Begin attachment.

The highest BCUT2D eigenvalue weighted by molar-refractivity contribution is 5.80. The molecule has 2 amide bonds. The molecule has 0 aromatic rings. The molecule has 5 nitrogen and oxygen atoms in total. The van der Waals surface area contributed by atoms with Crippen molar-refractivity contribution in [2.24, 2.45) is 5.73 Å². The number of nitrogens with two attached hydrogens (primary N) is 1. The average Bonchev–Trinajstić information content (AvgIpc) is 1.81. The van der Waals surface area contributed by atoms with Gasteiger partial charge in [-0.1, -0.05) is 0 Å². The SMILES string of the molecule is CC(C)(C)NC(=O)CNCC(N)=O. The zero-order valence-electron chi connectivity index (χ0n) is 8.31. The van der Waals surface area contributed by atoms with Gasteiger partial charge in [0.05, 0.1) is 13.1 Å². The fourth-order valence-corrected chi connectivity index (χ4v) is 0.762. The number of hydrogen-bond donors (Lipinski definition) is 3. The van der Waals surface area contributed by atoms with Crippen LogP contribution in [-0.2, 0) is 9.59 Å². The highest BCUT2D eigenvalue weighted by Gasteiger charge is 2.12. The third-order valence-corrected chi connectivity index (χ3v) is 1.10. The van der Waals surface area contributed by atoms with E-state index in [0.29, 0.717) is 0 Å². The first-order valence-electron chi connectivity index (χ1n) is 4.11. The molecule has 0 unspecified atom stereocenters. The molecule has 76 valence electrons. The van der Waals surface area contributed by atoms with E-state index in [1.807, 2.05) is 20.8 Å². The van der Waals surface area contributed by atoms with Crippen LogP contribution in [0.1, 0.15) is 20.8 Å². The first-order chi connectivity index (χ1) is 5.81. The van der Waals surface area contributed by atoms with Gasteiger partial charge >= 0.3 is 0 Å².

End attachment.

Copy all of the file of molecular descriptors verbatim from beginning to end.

The highest BCUT2D eigenvalue weighted by molar-refractivity contribution is 5.80. The molecule has 2 amide bonds. The molecule has 0 aromatic rings. The molecule has 5 nitrogen and oxygen atoms in total. The van der Waals surface area contributed by atoms with Crippen molar-refractivity contribution in [2.24, 2.45) is 5.73 Å². The number of nitrogens with two attached hydrogens (primary N) is 1. The average Bonchev–Trinajstić information content (AvgIpc) is 1.81. The van der Waals surface area contributed by atoms with Gasteiger partial charge in [-0.1, -0.05) is 0 Å². The SMILES string of the molecule is CC(C)(C)NC(=O)CNCC(N)=O. The zero-order valence-electron chi connectivity index (χ0n) is 8.31. The van der Waals surface area contributed by atoms with Gasteiger partial charge in [0.05, 0.1) is 13.1 Å². The fourth-order valence-corrected chi connectivity index (χ4v) is 0.762. The number of hydrogen-bond donors (Lipinski definition) is 3. The van der Waals surface area contributed by atoms with Crippen LogP contribution in [-0.2, 0) is 9.59 Å². The highest BCUT2D eigenvalue weighted by Gasteiger charge is 2.12. The third-order valence-corrected chi connectivity index (χ3v) is 1.10. The van der Waals surface area contributed by atoms with E-state index in [0.29, 0.717) is 0 Å². The first-order valence-electron chi connectivity index (χ1n) is 4.11. The molecule has 0 unspecified atom stereocenters. The molecule has 76 valence electrons. The van der Waals surface area contributed by atoms with E-state index in [1.807, 2.05) is 20.8 Å². The van der Waals surface area contributed by atoms with Crippen LogP contribution in [0.1, 0.15) is 20.8 Å². The first-order chi connectivity index (χ1) is 5.81. The van der Waals surface area contributed by atoms with Gasteiger partial charge >= 0.3 is 0 Å².